Seedlings' leaves have brown edges

The leaves on some of my seedlings have developed a brown edge. I suspect that I may have used a fertilizer, either to strong or to early. The all have there second set of true leaves, though barely noticible. I used Vigoro Root Stimulator, full strength (2 capfuls per gallon water) when I watered them about a week ago. Can someone confirm my wrong doing and/or offer advice?
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What kinds of seedlings? What kind of soil? What kind of light, how far from seedlings? What's the source of the water? How long did you age the water?
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Seedlings: Basil and cilantro Soil: Jiffy peat pots Lighting: Flourescent, about 4 inches from seedlings. Water Source: Tap Water Age: 5 minutes (from tap to planter)
Otherwise, the seedlings look healthy, and are growing.
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Lose the fertilizer or whatever that stuff is. Unless you have your own well and don't add chlorine, age the tap water in an open container for at least a couple of days, to allow chlorine to dissipate. If you have a water softener, consider using bottled water for the plants, or collecting rainwater.
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Doug: Everything I read stated to fertilize when the true leaves show. What is the reason you are telling me not to fertilize? Just curious so I learn many points of view.
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I'm suggesting it mainly because you have to eliminate all possible causes, and then add them back into the experiment again, one at a time. You may have chlorine in your water, and/or you may have hard water. You may have softened water (do you?) You can't isolate any of these problems if you add confusion.
And, for almost 30 years, I've been growing seedlings based on the advice I gave you. For things like lettuce & spinach, which go outdoors quickly, I use no fertilizer. For warmth-loving plants like tomatoes, peppers, etc., which spend another month indoors, I'll use a liquid fertilizer at about 1/10th the recommended dose. Remember that seeds contain their own food supply (the cotyledon), so unless they're growing way too long in their little pots, they're unlikely to drop dead. They may suffer a little, but if you're observant, you'll notice and do something about it.
Other thoughts:
For house plants, I don't spend extra money for potting soil which contains fertilizer. But, for the past 2 years, I've been using Miracle Gro potting soil just for starting seeds, and the results seem to be better than using regular soil. You might consider this.
And, there's a thing called "damping off disease", a fungus which kills tiny seedlings. Usually, it rots the stems - they look as if they'd been pinched, and the next day, the tops of the plants are dead. I don't know if it can also affect the leaves. It occurs most often when there's a combination of low temperatures (like some basements), no air circulation, and too much moisture. If you suspect this problem:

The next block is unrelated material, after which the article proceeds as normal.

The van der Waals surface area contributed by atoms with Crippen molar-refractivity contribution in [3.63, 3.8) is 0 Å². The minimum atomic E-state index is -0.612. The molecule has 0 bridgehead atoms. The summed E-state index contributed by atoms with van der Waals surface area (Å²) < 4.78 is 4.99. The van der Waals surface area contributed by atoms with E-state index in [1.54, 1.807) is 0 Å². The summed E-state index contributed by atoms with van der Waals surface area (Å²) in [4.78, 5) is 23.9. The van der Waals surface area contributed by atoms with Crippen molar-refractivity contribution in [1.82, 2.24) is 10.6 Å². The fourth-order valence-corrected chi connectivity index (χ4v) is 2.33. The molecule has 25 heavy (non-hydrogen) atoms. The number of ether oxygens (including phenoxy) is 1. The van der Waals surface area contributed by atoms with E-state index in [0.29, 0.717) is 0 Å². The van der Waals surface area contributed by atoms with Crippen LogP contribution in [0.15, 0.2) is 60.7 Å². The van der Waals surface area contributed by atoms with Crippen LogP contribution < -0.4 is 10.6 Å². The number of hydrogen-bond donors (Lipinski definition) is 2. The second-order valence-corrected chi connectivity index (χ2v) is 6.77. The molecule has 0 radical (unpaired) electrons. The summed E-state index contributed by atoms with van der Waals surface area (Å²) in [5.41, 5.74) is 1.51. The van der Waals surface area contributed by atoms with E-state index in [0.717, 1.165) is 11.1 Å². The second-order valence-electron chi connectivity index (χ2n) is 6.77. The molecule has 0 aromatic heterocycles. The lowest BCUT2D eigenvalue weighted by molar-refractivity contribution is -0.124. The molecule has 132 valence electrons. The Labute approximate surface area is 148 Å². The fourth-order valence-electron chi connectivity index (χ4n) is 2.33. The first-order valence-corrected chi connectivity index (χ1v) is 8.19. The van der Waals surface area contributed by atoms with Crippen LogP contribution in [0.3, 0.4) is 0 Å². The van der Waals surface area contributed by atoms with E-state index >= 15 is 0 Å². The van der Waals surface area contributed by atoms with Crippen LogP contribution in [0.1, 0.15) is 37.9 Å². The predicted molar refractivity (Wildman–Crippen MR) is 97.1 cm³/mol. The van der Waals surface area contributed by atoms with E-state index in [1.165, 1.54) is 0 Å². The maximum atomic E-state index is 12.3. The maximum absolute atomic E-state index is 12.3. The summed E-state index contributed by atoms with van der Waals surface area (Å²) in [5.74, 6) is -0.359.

- Set up a fan with a timer, not so close that it blows the plants over, but enough to move a little air for a few hours a day. - Water minimally, and don't let the peat pots sit in water. Once they're saturated, dump the water that's drained out into the tray. - Raise the temperature if possible.
Finally, is there any source of natural gas near where you're sprouting seeds? Furnace? Stove? Even at levels you can't smell, it can be enough to kill small seedlings.
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Doug: I do have chlorine in my tap water. So I will use bottled or let it sit before using. My water is not overly hard, but I do get some crust of my shower heads. This is not "damping off disease" I've seen that before but never had a name for it till your post. The seedlings look healthy, they are standing and have nice green color. They just have a brown edge to some of the leaves. I did notice that one of my pepper seedlings has rust-specs throughout it's leaves.
Also, at what point do I transplant these to real pots? They are in those Jiffy Peat Pots now, I have seen 1 or 2 root tips out the bottom on most of the seedlings. I'll never use those peat pots again, I think they suck.
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No need for bottled water if your water's not hard. Just fill up a bucket and let it sit for a day or two. As far as transplanting, it depends on where you live, and when you're able to plant outdoors. However, if the plants have their 2nd set of true leaves, and you're already seeing roots coming out of the peat pots, it sounds like the pots were too small to start with. For plants which need to remain indoors longer, I use the larger 6-packs, each cell of which holds almost a cup of soil. The 6-packs work well because they're relatively slippery, so the root ball pops out easily.
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Now I know better about the 6-packs. No more Jiffy Peat Pots for me.
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They work OK for some people. Don't know why.
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higgledy wrote:

Yes, you should fertilize when true leaves show but it is a good idea to use half strength (or weaker) fertilizer for the first few weeks.
--
Bill R. (Ohio Valley, U.S.A)

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